Wednesday, July 27, 2016

Dublin: Living at Trinity College, Eating at Pubs, Exploring the Region

I'll meet you at the Campanile!
Dorm life. I thought I was done with that forever, But this summer's residency for Cedar Crest College's MFA Program in Creative Writing included a two-week stay in Trinity College's dorms. I dreaded it. We were told that we'd each have a single room but share the bathroom and common space with two other people. I'm too old for this.
Number 2: My Dorm
 It was fine. My suite-mates and I got along fine and hardly saw each other on our floor unless we wanted to. We were very busy with seminars, workshops, excursions, and eating. And, I got to know them better. Yeah, my room was small (and there was no TV) but really all I needed was a bed, a desk, and a place to keep my stuff. The window had drapes and shutters built-in to the inside wall to shut out the noise (mostly traffic and street music) of busy Dublin.
My room on the FOURTH floor (no elevator)
 Living on Trinity's campus was actually cool. There was a wall around us with limited open gates which didn't stop the tourists during the day, but at night if we went out to explore the town we had to remember which gate would be open so that we could get back to our dorms.

The Main Gate, from the outside
We got the hang of it within a few days. I took a walk around campus one morning before our seminar to see what the rest of campus looks like: grassy squares, lots of ivy, and both old and new buildings. The train is elevated over the other end of campus. And then there's the Book of Kells! That medieval manuscript is housed in the Old Library which also contains the Long Room, a centuries-old library reading room with an arched ceiling. The Old Library and the Book of Kells were my neighbors.
The Long Room in Trinity's Old Library
We ate dinner on our own eat evening, and got to explore the many pubs around Dublin: Merchant's Arch, O'Neill's, Porterhouse, and Brazen Head were some of our favorites. Most pubs were either adorned with flowers like O'Neill's and Brazen Head,

or painted in crazy bright colors.

Ya know what's big in Dublin? Hurling is big. This is a fast-paced game which seemed to my American friends to be four or five games played simultaneously. There's a small white ball that is batted around with a wooden stick which has something like a spoon at the end. The goals are a combination of soccer and football goalposts and there seems to be more than one way to score. We watched a game between Kilkenny and Galway at Croke Park, a rather nice stadium that our airport taxi driver was excited to tell us about. We never did figure out all of the details of the game, but it was fun to be there to watch the proceedings on the field and the jazzed-up fans wearing their favorite team's colors. We were told before the game that Kilkenny always wins, and although Galway seemed to be leading for some of the game, Kilkenny got the win.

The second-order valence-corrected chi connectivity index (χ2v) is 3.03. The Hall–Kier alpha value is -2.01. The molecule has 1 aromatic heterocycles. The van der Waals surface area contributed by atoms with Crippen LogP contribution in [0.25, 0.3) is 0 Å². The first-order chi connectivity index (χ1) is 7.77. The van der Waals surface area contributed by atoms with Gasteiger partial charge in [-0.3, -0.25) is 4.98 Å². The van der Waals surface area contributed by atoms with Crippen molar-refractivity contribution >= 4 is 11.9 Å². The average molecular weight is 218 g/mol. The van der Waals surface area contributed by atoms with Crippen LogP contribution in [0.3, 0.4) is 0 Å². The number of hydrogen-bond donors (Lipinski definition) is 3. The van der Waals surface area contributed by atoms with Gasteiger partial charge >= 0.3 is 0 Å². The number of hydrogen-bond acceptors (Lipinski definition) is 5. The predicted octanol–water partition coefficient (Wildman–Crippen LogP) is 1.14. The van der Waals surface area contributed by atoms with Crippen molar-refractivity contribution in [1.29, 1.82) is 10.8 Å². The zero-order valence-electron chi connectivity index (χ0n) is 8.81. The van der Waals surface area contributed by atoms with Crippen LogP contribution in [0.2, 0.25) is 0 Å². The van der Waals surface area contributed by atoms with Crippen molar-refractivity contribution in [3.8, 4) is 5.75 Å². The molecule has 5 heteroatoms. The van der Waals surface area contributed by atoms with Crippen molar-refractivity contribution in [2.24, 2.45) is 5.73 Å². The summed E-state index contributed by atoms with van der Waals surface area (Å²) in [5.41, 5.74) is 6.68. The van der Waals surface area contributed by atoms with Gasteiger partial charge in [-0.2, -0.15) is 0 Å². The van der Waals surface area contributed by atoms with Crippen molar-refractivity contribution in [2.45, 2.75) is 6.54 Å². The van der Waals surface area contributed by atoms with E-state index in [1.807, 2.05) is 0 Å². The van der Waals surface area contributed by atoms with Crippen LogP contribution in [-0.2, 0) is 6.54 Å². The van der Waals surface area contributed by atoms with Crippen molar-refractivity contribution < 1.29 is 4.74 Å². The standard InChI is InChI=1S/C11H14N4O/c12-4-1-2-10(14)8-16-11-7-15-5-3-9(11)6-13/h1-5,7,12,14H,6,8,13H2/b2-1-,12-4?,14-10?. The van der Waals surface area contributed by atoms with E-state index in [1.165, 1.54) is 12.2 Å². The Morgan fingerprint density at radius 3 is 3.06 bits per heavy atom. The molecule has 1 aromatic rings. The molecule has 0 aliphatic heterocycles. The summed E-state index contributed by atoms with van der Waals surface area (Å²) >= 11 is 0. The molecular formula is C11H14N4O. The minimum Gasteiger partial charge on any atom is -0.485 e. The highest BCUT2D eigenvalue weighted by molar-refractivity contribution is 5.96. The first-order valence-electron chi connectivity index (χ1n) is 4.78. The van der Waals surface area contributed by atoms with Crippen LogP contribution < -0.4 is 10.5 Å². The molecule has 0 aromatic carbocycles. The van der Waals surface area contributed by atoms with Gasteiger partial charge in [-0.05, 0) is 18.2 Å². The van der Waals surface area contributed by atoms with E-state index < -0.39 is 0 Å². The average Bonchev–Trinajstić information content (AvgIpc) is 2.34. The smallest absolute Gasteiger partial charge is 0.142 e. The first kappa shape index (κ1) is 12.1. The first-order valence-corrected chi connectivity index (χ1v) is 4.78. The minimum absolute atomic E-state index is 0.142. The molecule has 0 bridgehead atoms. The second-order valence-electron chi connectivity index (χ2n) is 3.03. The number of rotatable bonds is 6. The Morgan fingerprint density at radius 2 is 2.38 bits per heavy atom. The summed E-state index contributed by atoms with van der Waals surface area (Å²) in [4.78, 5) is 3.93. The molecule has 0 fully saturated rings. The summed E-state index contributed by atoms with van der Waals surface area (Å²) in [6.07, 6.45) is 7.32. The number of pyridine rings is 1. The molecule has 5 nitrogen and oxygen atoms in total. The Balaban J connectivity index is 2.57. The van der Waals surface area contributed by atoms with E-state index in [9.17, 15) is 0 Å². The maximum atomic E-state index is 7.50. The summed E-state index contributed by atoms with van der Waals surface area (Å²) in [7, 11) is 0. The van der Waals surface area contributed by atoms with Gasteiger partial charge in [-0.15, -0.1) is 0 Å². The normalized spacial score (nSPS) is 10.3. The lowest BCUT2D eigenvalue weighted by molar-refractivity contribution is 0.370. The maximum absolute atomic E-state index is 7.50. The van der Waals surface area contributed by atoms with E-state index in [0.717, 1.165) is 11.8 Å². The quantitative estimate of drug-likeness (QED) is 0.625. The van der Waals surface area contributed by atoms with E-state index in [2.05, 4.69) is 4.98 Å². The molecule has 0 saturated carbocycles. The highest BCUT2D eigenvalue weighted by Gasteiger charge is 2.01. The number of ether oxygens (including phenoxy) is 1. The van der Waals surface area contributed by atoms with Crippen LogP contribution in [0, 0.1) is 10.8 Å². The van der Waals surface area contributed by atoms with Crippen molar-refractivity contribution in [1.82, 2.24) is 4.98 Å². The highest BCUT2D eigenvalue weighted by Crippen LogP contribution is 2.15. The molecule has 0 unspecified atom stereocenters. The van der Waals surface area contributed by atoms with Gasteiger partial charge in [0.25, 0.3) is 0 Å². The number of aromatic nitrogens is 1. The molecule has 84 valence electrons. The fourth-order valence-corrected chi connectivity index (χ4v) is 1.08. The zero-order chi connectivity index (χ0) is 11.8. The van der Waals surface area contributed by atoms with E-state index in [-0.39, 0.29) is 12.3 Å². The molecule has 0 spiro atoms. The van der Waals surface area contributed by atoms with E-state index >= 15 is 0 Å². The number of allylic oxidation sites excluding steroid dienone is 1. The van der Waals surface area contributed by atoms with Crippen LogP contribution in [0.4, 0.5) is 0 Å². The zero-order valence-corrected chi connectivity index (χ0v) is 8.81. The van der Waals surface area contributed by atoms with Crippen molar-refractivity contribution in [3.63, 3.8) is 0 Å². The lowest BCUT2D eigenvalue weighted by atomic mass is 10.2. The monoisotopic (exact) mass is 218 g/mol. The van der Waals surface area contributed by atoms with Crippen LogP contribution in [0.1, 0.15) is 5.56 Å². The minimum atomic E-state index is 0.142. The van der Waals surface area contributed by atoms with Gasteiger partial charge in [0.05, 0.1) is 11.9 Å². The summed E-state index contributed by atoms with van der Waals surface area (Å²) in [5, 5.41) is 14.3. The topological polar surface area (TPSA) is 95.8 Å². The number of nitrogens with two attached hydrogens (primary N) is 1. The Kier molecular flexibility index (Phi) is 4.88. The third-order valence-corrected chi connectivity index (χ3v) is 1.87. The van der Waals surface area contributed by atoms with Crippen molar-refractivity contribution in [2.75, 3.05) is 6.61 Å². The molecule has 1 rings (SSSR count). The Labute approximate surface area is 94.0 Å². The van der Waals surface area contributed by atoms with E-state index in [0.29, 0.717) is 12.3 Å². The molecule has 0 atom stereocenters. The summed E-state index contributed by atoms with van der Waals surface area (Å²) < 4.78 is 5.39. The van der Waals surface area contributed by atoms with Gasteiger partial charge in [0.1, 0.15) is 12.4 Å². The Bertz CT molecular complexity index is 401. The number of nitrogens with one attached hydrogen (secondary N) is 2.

Dublin is James Joyce's city. We were required to read part of Dubliners before our residency, but it's really Ulysses that the real Dubliners talk about. We visited the Joyce Tower as a group--this is now a museum dedicated to Joyce and focusing on Ulysses.
The Joyce Tower, now a museum

It's a Martello Tower, a kind of tower built as a defense against Napoleon who was rumored to be planning an attack on Dublin. We climbed the very narrow (narrower than the typical American lighthouse) spiral steps to the top to enjoy the spectacular view. 
From the top of the Joyce Tower--is that Howth over there?
Scenes from that epic novel are based on rooms in the tower.

Some scenes are set in Kennedy's pub and Sweny's Pharmacy, both near Trinity College. The protagonist Leopold Bloom bought lemon soap for his wife at Sweny's. (I bought some of that lemon soap for a friend at work who is a big fan. She loved it!) Sweny's is known as the "worst pharmacy in Dublin" mostly because it exists now to sell the lemon soap and used books, and to host readings of James Joyce literature in many languages.

Inside Sweny's Pharmacy
The Joyce Tower, in Sandycove, forms the southern border of Dublin Bay, and at the northern shore of the bay we found Howth, a suburb of Dublin. This delightful seaside city made me feel at home and gave my camera a workout. Check out these shots (it was hard to take a bad picture there!):

Howth Head

It was windy that day--that's not my hairdo.


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